from the trunk a number of good planks might be cut, and some of them could be made into beautiful doors.' If they have an axe or saw with them they cut off what boughs and limbs they please and carry them off. Such is the cruelty with which they repay the pleasure they have derived from you."
The Snake exclaimed, "There, you see, both witnesses have decided against you. Make ready, for I am about to sting you."
The Camel Driver rejoined, "Life is very precious, and so long as there is the faintest hope, it is hard for the heart to reconcile itself to fate. If only one other witness will give evidence in this matter, I will ungrudgingly surrender myself to your sting."
It chanced to happen that a Fox was standing nearby listening to the discussion with much interest. The Snake said, "Let us consult this Fox, and see what answer he will give."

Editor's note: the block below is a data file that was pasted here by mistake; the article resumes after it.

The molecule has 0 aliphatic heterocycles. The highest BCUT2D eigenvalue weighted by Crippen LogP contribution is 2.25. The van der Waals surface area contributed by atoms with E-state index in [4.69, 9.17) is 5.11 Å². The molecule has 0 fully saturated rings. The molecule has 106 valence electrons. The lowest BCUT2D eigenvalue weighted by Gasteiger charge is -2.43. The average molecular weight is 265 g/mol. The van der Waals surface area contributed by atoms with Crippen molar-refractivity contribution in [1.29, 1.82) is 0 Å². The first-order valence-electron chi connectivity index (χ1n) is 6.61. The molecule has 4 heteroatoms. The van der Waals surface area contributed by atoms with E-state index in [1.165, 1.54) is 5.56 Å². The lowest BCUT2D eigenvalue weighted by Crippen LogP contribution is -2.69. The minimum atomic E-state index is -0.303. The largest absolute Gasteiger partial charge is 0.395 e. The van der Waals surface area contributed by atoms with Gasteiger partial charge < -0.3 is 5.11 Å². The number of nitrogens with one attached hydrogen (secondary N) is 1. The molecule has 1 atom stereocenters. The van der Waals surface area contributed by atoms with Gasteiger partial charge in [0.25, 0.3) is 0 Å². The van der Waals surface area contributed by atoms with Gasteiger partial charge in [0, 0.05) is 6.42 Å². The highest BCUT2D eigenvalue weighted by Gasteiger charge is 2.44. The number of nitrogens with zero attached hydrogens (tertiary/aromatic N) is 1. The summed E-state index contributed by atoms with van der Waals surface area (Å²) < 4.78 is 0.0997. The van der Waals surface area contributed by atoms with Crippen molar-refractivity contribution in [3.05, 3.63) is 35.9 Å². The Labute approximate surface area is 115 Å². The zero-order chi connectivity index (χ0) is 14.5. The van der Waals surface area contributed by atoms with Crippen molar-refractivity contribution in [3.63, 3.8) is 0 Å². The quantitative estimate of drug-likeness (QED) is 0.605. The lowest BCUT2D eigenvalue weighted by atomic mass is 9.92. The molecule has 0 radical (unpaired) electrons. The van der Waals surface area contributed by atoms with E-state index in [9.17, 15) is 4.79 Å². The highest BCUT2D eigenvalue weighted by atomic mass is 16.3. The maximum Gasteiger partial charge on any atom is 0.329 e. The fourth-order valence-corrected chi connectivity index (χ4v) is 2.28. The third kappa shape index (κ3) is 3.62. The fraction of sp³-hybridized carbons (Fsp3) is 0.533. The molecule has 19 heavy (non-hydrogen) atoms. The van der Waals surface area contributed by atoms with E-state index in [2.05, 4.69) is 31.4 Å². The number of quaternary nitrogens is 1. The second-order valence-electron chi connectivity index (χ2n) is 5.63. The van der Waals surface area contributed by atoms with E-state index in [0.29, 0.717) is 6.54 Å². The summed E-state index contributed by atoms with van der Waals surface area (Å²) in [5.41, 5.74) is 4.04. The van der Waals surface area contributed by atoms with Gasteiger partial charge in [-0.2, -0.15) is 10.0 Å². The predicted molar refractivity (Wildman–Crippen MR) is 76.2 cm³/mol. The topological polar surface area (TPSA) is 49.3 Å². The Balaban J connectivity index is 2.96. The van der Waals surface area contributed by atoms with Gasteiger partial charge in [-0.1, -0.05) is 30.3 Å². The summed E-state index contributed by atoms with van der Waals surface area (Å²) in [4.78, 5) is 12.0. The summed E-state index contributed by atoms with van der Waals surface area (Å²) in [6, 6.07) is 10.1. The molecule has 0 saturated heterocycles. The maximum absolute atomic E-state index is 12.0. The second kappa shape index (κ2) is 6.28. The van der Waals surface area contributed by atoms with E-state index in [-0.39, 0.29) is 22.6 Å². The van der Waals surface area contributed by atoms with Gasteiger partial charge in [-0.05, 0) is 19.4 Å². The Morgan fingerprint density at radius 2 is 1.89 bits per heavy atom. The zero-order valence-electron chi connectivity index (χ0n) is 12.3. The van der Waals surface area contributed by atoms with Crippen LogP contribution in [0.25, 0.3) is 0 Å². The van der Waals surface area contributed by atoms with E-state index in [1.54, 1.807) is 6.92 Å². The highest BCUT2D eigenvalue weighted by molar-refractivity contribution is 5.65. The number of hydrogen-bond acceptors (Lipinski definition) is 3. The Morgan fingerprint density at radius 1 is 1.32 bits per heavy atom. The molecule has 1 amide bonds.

No sooner had the Camel Driver asked this question, "What is the recompense for good?" than the Fox replied, "Surely you must know that the return for good is evil? What kindness have you done the Snake to make you deserving of punishment?"
The young man repeated the circumstances of the case. The Fox replied, "I took you to be a clever man. What do you expect to gain by telling a falsehood?"
The Snake interrupted, and said, "The man has spoken nothing but the truth. Look, there, tied to his saddle strap is the very bag with which he brought me out of the fire!"
The Fox expressed great astonishment that the Snake should expect him to believe such a story, since how could so large a Snake ever be contained in so small a bag?
The Snake exclaimed, "If you do not believe me I will crawl back